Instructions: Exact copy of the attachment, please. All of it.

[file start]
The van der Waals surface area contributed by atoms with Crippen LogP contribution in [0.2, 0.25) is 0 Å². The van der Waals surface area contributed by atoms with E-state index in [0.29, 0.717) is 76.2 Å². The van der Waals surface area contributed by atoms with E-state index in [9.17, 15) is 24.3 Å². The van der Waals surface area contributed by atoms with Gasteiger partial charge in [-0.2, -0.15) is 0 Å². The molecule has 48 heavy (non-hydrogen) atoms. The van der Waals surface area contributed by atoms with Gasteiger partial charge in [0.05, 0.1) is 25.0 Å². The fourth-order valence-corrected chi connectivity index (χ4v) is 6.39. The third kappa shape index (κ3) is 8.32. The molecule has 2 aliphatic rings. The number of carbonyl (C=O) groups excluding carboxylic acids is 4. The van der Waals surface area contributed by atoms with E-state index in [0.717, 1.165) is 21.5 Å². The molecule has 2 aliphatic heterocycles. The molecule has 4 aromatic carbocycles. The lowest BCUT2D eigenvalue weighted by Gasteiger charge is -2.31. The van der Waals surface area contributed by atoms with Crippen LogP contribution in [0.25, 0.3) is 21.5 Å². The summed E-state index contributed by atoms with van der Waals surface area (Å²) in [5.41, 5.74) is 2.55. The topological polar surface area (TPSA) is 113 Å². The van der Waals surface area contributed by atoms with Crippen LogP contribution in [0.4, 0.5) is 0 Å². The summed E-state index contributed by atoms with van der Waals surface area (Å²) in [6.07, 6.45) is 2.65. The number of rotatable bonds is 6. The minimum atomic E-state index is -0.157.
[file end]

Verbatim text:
The van der Waals surface area contributed by atoms with Crippen LogP contribution in [0.2, 0.25) is 0 Å². The van der Waals surface area contributed by atoms with E-state index in [0.29, 0.717) is 76.2 Å². The van der Waals surface area contributed by atoms with E-state index in [9.17, 15) is 24.3 Å². The van der Waals surface area contributed by atoms with Gasteiger partial charge in [-0.2, -0.15) is 0 Å². The molecule has 48 heavy (non-hydrogen) atoms. The van der Waals surface area contributed by atoms with Gasteiger partial charge in [0.05, 0.1) is 25.0 Å². The fourth-order valence-corrected chi connectivity index (χ4v) is 6.39. The third kappa shape index (κ3) is 8.32. The molecule has 2 aliphatic rings. The number of carbonyl (C=O) groups excluding carboxylic acids is 4. The van der Waals surface area contributed by atoms with E-state index in [0.717, 1.165) is 21.5 Å². The molecule has 2 aliphatic heterocycles. The molecule has 4 aromatic carbocycles. The lowest BCUT2D eigenvalue weighted by Gasteiger charge is -2.31. The van der Waals surface area contributed by atoms with Crippen LogP contribution in [0.25, 0.3) is 21.5 Å². The summed E-state index contributed by atoms with van der Waals surface area (Å²) in [5.41, 5.74) is 2.55. The topological polar surface area (TPSA) is 113 Å². The van der Waals surface area contributed by atoms with Crippen LogP contribution in [0.4, 0.5) is 0 Å². The summed E-state index contributed by atoms with van der Waals surface area (Å²) in [6.07, 6.45) is 2.65. The number of rotatable bonds is 6. The minimum atomic E-state index is -0.157.